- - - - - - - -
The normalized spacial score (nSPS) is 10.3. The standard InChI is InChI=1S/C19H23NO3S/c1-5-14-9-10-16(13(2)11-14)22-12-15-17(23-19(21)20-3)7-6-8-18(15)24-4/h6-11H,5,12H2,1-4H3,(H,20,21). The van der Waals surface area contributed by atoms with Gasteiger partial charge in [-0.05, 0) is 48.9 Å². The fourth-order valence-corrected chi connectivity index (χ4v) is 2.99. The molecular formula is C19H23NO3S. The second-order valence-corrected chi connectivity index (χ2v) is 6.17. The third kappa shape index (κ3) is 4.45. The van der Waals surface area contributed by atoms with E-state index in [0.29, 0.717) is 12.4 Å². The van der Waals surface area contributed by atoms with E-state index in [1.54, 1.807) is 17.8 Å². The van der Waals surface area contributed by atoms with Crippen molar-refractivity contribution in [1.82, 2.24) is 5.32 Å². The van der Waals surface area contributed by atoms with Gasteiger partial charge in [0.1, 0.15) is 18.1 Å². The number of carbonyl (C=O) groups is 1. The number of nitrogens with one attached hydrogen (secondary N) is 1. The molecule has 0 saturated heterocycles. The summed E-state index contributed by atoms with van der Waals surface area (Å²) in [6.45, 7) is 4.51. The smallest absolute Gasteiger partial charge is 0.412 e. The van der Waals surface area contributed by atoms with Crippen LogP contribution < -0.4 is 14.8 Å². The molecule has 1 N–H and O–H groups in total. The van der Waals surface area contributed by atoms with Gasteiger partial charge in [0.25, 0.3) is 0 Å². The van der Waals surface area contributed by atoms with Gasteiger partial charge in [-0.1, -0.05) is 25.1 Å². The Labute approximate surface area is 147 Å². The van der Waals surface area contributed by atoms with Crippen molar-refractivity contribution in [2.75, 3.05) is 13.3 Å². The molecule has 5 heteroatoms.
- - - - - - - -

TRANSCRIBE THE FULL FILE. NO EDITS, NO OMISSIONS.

The normalized spacial score (nSPS) is 10.3. The standard InChI is InChI=1S/C19H23NO3S/c1-5-14-9-10-16(13(2)11-14)22-12-15-17(23-19(21)20-3)7-6-8-18(15)24-4/h6-11H,5,12H2,1-4H3,(H,20,21). The van der Waals surface area contributed by atoms with Gasteiger partial charge in [-0.05, 0) is 48.9 Å². The fourth-order valence-corrected chi connectivity index (χ4v) is 2.99. The molecular formula is C19H23NO3S. The second-order valence-corrected chi connectivity index (χ2v) is 6.17. The third kappa shape index (κ3) is 4.45. The van der Waals surface area contributed by atoms with E-state index in [0.29, 0.717) is 12.4 Å². The van der Waals surface area contributed by atoms with E-state index in [1.54, 1.807) is 17.8 Å². The van der Waals surface area contributed by atoms with Crippen molar-refractivity contribution in [1.82, 2.24) is 5.32 Å². The van der Waals surface area contributed by atoms with Gasteiger partial charge in [0.1, 0.15) is 18.1 Å². The number of carbonyl (C=O) groups is 1. The number of nitrogens with one attached hydrogen (secondary N) is 1. The molecule has 0 saturated heterocycles. The summed E-state index contributed by atoms with van der Waals surface area (Å²) in [6.45, 7) is 4.51. The smallest absolute Gasteiger partial charge is 0.412 e. The van der Waals surface area contributed by atoms with Crippen LogP contribution < -0.4 is 14.8 Å². The molecule has 1 N–H and O–H groups in total. The van der Waals surface area contributed by atoms with Gasteiger partial charge in [0.25, 0.3) is 0 Å². The van der Waals surface area contributed by atoms with Gasteiger partial charge in [-0.1, -0.05) is 25.1 Å². The Labute approximate surface area is 147 Å². The van der Waals surface area contributed by atoms with Crippen molar-refractivity contribution in [2.75, 3.05) is 13.3 Å². The molecule has 5 heteroatoms.